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The MSE can be defined as $(\hat{y} - y)^2$, which should be equal to $(y - \hat{y})^2$, but I think their derivative is different, so I am confused of what derivative will I use for computing my gradient. Can someone explain for me what term to use?

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  • $\begingroup$ Wow. Do take the effort to plug a few numbers into the terms and see what the square does. Epic question $\endgroup$ – nav Jul 19 at 4:17
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The derivative of $\mathcal{L_1}(y, x) = (\hat{y} - y)^2 = (f(x) - y)^2$ with respect to $\hat{y}$, where $f$ is the model and $\hat{y} = f(x)$ is the output of the model, is

\begin{align} \frac{d}{d \hat{y}} \mathcal{L_1} &= \frac{d}{d \hat{y}} (\hat{y} - y)^2 \\ &= 2(\hat{y} - y) \frac{d}{d \hat{y}} (\hat{y} - y) \\ &= 2(\hat{y} - y) (1) \\ &= 2(\hat{y} - y) \end{align}

The derivative of $\mathcal{L_2}(y, x) = (y - \hat{y})^2 = (y - f(x))^2$ w.r.t $\hat{y}$ is

\begin{align} \frac{d}{d \hat{y}} \mathcal{L_2} &= \frac{d}{d \hat{y}} (y - \hat{y})^2 \\ &= 2(y -\hat{y}) \frac{d}{d \hat{y}} (y -\hat{y}) \\ &= 2(y - \hat{y})(-1)\\ &= -2(y - \hat{y})\\ &= 2(\hat{y} - y) \end{align}

So, the derivatives of $\mathcal{L_1}$ and $\mathcal{L_2}$ are the same.

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The MSE can be defined as $(\hat{y} - y)^2$, which should be equivalent to $(y - \hat{y})^2$

They are not just "equivalent". It is actually the exact same function, with two different ways to write it.

$$(\hat{y} - y)^2 = (\hat{y} - y)(\hat{y} - y) = \hat{y}^2 -2\hat{y}y + y^2$$

$$(y - \hat{y})^2 = (y -\hat{y})(y - \hat{y}) = y^2 -2y\hat{y} + \hat{y}^2$$

These are exactly the same function. Not just "equivalent" or "equivalent everywhere", but actually the same function. It is therefore no surprise that any derivative is also the same - including the partial derivative with respect to $\hat{y}$ which is what you typically use to drive gradient descent.

The two ways of writing the function is because it is a square and thus has two factorisations. When you write it as a square you can choose which form to use for the inner term.

Which function [form] should I use to compute the gradient?

You can use either form, it does not matter. They represent the same function and have the same gradient.

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  • $\begingroup$ I wrote "equivalent" in the question, but the author had original written "equal", so it's my bad (even though equivalence does not exclude equality). $\endgroup$ – nbro May 31 at 16:25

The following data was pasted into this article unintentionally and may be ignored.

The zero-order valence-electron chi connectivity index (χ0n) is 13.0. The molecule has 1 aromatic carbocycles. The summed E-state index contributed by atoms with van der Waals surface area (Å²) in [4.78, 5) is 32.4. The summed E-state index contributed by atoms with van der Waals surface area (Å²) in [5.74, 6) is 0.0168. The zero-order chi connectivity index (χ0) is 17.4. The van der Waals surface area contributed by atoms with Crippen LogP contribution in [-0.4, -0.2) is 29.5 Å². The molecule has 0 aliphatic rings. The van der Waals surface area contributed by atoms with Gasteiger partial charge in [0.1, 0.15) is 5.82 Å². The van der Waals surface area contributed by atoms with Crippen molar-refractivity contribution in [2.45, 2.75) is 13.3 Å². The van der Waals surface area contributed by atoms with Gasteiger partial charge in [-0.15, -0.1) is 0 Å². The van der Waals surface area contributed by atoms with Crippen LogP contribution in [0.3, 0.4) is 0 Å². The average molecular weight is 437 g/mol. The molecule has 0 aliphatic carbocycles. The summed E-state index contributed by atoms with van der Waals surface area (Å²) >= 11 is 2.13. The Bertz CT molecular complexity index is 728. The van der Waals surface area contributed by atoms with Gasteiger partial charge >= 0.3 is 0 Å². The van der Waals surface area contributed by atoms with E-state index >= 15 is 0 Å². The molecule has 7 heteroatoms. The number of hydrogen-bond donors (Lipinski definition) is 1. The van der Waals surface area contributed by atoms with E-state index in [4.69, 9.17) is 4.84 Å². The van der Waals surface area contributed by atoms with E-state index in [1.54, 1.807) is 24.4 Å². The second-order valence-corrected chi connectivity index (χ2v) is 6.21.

• $\begingroup$ 'The two ways of writing the function is because it is a square and thus has two roots. When you write it as a square you can choose which root to use for the inner term.' What does this mean? $\endgroup$ – DuttaA Jun 1 at 0:54
  • $\begingroup$ @DuttaA: Actually I got the term wrong. It's not "roots". I'll go look up the correct term . . . but essentially the equations $y = x^2$ and $y = (-x)^2$ follow the same pattern. I think the more accurate term is factorisation. $\endgroup$ – Neil Slater Jun 1 at 8:11
  • $\begingroup$ @NeilSlater I don't think factorization will be the right term. I think it will be 2 unique roots rather? Mathematically the terms used seems fuzzy since when we are talking about factorization we have to talk about the variables involved I guess? $\endgroup$ – DuttaA Jun 1 at 8:27
  • $\begingroup$ @DuttaA: Roots are the solutions (where the graph line crosses 0). Factorisations are the correct term when reversing expansion of e.g. quadratic equation. $\endgroup$ – Neil Slater Jun 1 at 8:39
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The derivative is the same as far as I understand it.

If $y$ is constant and $\hat{y}$ is the variable the result will be:
$((\hat{y} - y)^2)' = 2(\hat{y} - y)$
and for the other formula:
$((y - \hat{y})^2)' = -2(y - \hat{y})$
which is the same.

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    $\begingroup$ I can see that the second equation can only be derived if you have taken the correct route for partial derivative (I commented earlier that it looked wrong - but actually I was wrong to say that). Usually tutorials don't consider that $y$ is a "constant", but that this is a partial derivative, where we only care about the gradient w.r.t. $\hat{y}$. The result is much the same, but either way it may help to show a step of expansion $\endgroup$ – Neil Slater May 31 at 16:09

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